Critics of customary tenure argue that this system of land use provides poor incentives for farmers who use the land (Hudson 1996, De Soto 2000). To them, land held under these conditions is closely associated with cultural non-monetary values. The underlying philosophy is that individual land titling programmes provide farmers with security in land holding and enable the farmers to employ higher levels of agricultural investment and productivity. This would provide a firm basis for phenomenal economic growth and development for most African economies. How? Private titling promotes lending to the poor from banks through the use of land as collateral. Will banks open up credit for the poor? Banks often do not lend to the poor because of the risks of non-payment. Households earning less than US 500 per month are unlikely to get access to formal credit from banks using land or houses as collateral, whether or not their properties are formalized (Cousins et al 2005). If government policy can convince banks to lend to the poor, with the poor’s assets as collateral for the loans, foreclosure of bank loans would result in asset stripping of sources of livelihood. This may even result in homelessness amongst the poor (Cousins et al 2005).
Another argument by free market theorists, that formalization will give the land the character of capital, is largely debatable. Recent empirical evidence shows the existence of rural land sales and rental markets well suited to the needs of the poor (Cousins 2005 et al; Chimhowu and Woodhouse 2006). This challenges the dead capital characterization of informal property systems.
One severe shock can result in permanent loss of livelihoods among the poor through the sale of land and it will be sold below market value.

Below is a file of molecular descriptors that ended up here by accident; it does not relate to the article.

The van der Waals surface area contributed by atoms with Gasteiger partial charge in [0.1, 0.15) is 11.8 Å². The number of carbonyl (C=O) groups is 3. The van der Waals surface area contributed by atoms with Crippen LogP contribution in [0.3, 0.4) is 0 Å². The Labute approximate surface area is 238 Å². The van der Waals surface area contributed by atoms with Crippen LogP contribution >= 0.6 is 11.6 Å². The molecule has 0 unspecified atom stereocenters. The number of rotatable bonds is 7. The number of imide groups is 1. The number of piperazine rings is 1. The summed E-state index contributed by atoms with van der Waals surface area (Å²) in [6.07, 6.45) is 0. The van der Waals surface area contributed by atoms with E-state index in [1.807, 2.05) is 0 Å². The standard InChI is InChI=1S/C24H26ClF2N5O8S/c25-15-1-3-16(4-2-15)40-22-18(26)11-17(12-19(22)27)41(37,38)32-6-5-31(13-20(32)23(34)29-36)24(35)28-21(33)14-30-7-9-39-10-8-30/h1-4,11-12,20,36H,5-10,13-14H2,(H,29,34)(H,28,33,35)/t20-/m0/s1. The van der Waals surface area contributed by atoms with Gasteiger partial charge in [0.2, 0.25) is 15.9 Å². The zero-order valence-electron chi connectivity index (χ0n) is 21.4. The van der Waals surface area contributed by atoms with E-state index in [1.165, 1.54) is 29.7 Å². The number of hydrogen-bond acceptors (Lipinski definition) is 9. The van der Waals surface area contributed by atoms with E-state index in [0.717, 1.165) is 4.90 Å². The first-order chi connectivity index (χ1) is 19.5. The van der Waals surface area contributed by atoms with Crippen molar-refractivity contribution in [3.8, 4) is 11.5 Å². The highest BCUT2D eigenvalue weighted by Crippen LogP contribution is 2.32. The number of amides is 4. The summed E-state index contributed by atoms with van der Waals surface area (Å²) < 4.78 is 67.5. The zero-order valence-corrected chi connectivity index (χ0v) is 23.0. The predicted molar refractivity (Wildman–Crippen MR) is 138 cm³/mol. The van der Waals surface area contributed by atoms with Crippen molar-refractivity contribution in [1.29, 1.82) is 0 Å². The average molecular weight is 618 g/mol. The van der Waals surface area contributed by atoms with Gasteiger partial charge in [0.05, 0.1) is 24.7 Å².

Formalization can be expensive for many poor people. There is a correlation between the registration of title deeds and service delivery systems. Once the boundaries have been surveyed and formal plans prepared, then the local government becomes active in the management of the centralised property. This means that the poor will have to fork out money for services, and the rates remain a recurrent cost, which may be unaffordable for many poor people. Apart from the costs, the formal land use plans may not reflect practice on the ground; shared rights are a common feature of most communal areas, and in times of distress the poor rely on the open access or the commons for a living (Alcock and Hornby 2004).
Land titling: The evidence from elsewhere
There is no clear evidence to show that land titling has led to more efficient use of customary land or greater agricultural growth (Bruce 1986; Migot-Adholla et al 1991; Okoth-Ogendo 1982). In Kenya, the Swynnerton plan aimed to provide an individualized tenure system. However, results on the ground show increased concentration of land ownership amongst those who are in a position to manipulate the registration system. There is now diminished security of tenure for non title-holders who relied on social practices to get access to land (Quan 2000). Kenya’s experiences with private titling show that the livelihood insecurity of women, children and landless poor farmers has been exacerbated (Quan 2000). There is increased landlessness amongst the vulnerable through sales of land resulting in growing trends of rural-urban migration. In some cases there have been increased disputes over land use management since individual title deeds are imposed on multiple user rights.
In areas of the Malian cotton zone where land is being converted into private title, the process has widened inequality in land ownership. This is because the market value of one hectare of land after titling is now about US 15 000, whereas untitled land from a farmer costs between US 200-250 (Benjamnisen 2002). Speculators are winners because they buy and sell the land at 60-80 times what the customary holders get (Benjamnisen 2002). Titling can widen inequality between the rich and the poor, and eventually, as trends in the Malian cotton zones show, the prices of land may be out of reach to the poorer farmers.
Land titling requires a full cadastral survey and land rights have to be converted to a full certificate of title which can be extremely expensive for most of the poorer governments of Africa. In Uganda, the costs of land titling and ownership transfer alone have been estimated as in excess of UK280 million (Government of Uganda 1999). Moreover, maintenance of a land registry is a significant recurrent cost, and an inability to consistently fund this has been another reason for disastrous results (DFID 2003:15).